The U.S. Environmental Protection Agency authored a pamphlet in 1978 that suggested a correlation between low-birthweight (using the World Health Organization definition of less than 2,500 g (~5.5 lb) and high sound levels, and also high rates of birth defects in places where expectant mothers are exposed to elevated sound levels, such as typical airport environs. Specific birth abnormalities included harelip, cleft palate, and defects in the spine.
According to Lester W. Sontag of The Fels Research Institute (as presented in the same EPA study): “There is ample evidence that environment has a role in shaping the physique, behavior, and function of animals, including man, from conception and not merely from birth. The fetus is capable of perceiving sounds and responding to them by motor activity and cardiac rate change.” The effects of noise exposure are highest when it occurs between 15 and 60 days after conception, a period in which major internal organs and the central nervous system are formed.
Later developmental effects occur as vasoconstriction in the mother reduces blood flow and therefore oxygen and nutrition to the fetus. Low birth weights and noise were also associated with lower levels of certain hormones in the mother. These hormones are thought to affect fetal growth and to be good indicators of protein production. The difference between the hormone levels of pregnant mothers in noisy versus quiet areas increased as birth approached.
In a 2000 publication, a review of studies on birthweight and noise exposure note that while some older studies suggest that when women are exposed to >65 dB aircraft noise a small decrease in birthweight occurs, in a more recent study of 200 Taiwanese women including noise dosimetry measurements of individual noise exposure, the authors found no significant association between noise exposure and birth weight after adjusting for relevant confounders, e.g. social class, maternal weight gain during pregnancy, etc.
When young children are regularly exposed to levels of noise that interfere with speech, they may develop speech or reading difficulties, because auditory processing functions are compromised. Children continue to develop their speech perception abilities until they reach their teens. Evidence has shown that when children learn in noisier classrooms, they have a more difficult time understanding speech than those who learn in quieter settings.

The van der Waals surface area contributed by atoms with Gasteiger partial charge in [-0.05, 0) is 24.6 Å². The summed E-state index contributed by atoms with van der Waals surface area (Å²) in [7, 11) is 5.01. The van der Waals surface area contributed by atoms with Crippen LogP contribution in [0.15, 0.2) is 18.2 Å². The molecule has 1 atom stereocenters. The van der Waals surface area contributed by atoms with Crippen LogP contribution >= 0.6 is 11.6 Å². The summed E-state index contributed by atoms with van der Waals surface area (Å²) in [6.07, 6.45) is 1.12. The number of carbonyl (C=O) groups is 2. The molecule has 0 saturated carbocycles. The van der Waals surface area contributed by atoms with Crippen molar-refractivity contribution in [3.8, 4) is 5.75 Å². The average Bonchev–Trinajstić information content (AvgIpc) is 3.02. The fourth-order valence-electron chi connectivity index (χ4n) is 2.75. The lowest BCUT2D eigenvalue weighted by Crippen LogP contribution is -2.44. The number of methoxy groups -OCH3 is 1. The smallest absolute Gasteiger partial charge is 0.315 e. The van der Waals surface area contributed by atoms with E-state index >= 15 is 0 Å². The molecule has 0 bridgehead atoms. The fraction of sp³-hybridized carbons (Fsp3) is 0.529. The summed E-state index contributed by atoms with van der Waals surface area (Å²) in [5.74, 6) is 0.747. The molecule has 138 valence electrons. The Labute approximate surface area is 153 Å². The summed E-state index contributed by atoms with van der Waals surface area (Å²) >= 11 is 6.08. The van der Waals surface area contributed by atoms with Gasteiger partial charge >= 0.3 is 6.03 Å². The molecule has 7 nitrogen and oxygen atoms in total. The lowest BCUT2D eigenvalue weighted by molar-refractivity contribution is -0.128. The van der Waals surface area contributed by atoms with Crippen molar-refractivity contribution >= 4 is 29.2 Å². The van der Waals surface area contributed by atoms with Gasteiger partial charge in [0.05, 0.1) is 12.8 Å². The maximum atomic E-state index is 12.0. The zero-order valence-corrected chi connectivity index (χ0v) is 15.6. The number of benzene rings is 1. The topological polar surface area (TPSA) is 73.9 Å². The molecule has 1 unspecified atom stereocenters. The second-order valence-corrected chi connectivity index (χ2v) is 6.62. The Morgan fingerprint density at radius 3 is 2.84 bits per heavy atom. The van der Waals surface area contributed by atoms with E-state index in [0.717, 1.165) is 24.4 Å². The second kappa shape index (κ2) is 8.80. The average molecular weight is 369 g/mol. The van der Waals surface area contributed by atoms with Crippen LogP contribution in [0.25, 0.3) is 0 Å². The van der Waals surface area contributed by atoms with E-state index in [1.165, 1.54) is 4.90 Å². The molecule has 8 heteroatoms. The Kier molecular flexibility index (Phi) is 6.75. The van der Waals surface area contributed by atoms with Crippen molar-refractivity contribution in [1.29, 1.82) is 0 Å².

In a study conducted by Cornell University in 1993, children exposed to noise in learning environments experienced trouble with word discrimination, as well as various cognitive developmental delays. In particular, the writing learning impairment known as dysgraphia is commonly associated with environmental stressors in the classroom.
The effect of high noise levels on small children has been known to cause physical health damages as well. Children from noisy residences often possess a heart rate that is significantly higher (by 2 beats/min on average) than those of children from quieter homes.
Main article: Noise regulation
Environmental noise regulations usually specify a maximum outdoor noise level of 60 to 65 dB(A), while occupational safety organizations recommend that the maximum exposure to noise is 40 hours per week at 85 to 90 dB(A). For every additional 3 dB(A), the maximum exposure time is reduced by a factor 2, e.g. 20 hours per week at 88 dB(A). Sometimes, a factor of two per additional 5 dB(A) is used, however, these occupational regulations are acknowledged by the health literature as inadequate to protect against hearing loss and other health effects.
With regard to indoor noise pollution in residences, the U.S. EPA has not set any restrictions on limits to the level of noise. Rather, it has provided a list of recommended levels in its Model Community Noise Control Ordinance, which was published in 1975. For instance, the recommended noise level for indoor residences is less than or equal to 45 dB.
Noise pollution control in residences is not funded by the federal government in part because of the disagreements in establishing causal links between sounds and health risks, since the effect of noise is often psychological and also, because it leaves no singular tangible trace of damage on the human body. For instance, hearing loss could be attributed to a variety of factors including age, rather than solely due to excessive exposure to noise. A state or local government is able to regulate indoor residential noise, however, such as when excessive noise from within a home causes disturbances to nearby residences.